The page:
Archive for the 'Review' Category

Connelly Staff Recommends: Artificial Hells

Artificial Hells
By Claire Bishop. 2012.
Main Stacks: N6494.I57 B57 2012

Like all good criticism, Claire Bishop’s Artificial Hells adds both context and complexity to the subject it examines. This book traces the lineage of participatory art (the author’s umbrella term for socially engaged art, social practice, political art, etc.) and gives a historical frame of reference for investigating the current incarnations of this form of art-making. Throughout her work, Bishop maintains a critical stance and offers an insightful assessment of this practice. She refuses to unquestioningly accept the social and artistic worth or efficacy of participatory art, and makes a convincing argument of the need to refine the standards by which we judge such works. To her credit as well, Bishop deftly incorporates into her arguments the work of complex theorists and philosophers like Jacques Rancière and Felix Guattari – making their concepts clear and relevant in relation to her position. Artificial Hells is a book well worth reading for those interested in contemporary artistic practice or the intersections of art and social/political action.

Recommended by Matthew Ducmanas, Circulation Supervisor.

Connelly Staff Recommends: The Civil Contract of Photography

The Civil Contract of Photography
By Ariella Azoulay. 2008.
Main Stacks: TR147 .A96 2008

The Civil Contract of Photography is an important work examining the special role photography can play in understanding contemporary political and humanitarian struggles. Azoulay’s argument runs counter to the prevalent notion of the viewer’s desensitization towards images of catastrophe (as presented by the writings of Barthes and Sontag). She convincingly argues for the continued importance of photography in creating a space of discourse around these depicted events and in opposition to oppression.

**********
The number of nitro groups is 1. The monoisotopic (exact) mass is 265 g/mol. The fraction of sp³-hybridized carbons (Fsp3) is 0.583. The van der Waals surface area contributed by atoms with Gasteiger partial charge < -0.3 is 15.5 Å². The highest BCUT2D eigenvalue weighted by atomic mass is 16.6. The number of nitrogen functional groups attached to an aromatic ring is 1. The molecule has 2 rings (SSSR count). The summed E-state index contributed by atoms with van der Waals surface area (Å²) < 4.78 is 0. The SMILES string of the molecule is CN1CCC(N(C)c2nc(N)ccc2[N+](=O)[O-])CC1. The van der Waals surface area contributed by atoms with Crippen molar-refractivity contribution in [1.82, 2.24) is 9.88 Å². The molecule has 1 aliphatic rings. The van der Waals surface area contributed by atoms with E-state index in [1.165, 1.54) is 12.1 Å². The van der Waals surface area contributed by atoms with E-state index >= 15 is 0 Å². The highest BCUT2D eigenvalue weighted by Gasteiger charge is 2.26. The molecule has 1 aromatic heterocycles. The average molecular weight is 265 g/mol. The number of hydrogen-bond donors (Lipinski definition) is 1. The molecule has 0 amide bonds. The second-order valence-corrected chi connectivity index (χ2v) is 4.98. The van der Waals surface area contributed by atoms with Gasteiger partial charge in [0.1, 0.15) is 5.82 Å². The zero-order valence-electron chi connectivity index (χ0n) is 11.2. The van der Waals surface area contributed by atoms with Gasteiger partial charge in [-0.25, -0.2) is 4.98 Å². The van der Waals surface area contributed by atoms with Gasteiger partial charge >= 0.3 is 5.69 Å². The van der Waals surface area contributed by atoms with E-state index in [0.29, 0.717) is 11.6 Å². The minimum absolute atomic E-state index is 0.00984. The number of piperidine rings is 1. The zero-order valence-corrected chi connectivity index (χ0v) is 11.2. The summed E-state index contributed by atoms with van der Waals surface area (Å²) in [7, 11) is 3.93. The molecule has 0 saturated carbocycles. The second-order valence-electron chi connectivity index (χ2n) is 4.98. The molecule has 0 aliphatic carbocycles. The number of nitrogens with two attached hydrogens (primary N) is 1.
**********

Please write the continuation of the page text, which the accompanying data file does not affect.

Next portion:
From Chapter Two:
“…photography is one of the distinctive practices by means of which individuals can establish a distance between themselves and power in order to observe its actions and to do so not as its subjects. Injury to this right, which is simultaneously injury to both the photographer and the photographed, as two citizens of photography- but fundamentally against all of the citizenry of photography- establishes a duty to protect it. If it is not protected, citizens will be deprived of the protection that can be granted by photography as an instrument that employs power that is in the hands of the governed and not only in the the hands of the sovereign or those seeking to win sovereign power.”

Though a couple chapters of Azoulay’s book strayed a bit off-topic, overall it remains a strong and timely statement on photography’s continued importance. An engaging read and worth the time.

Recommended by Matthew Ducmanas, Circulation Supervisor.



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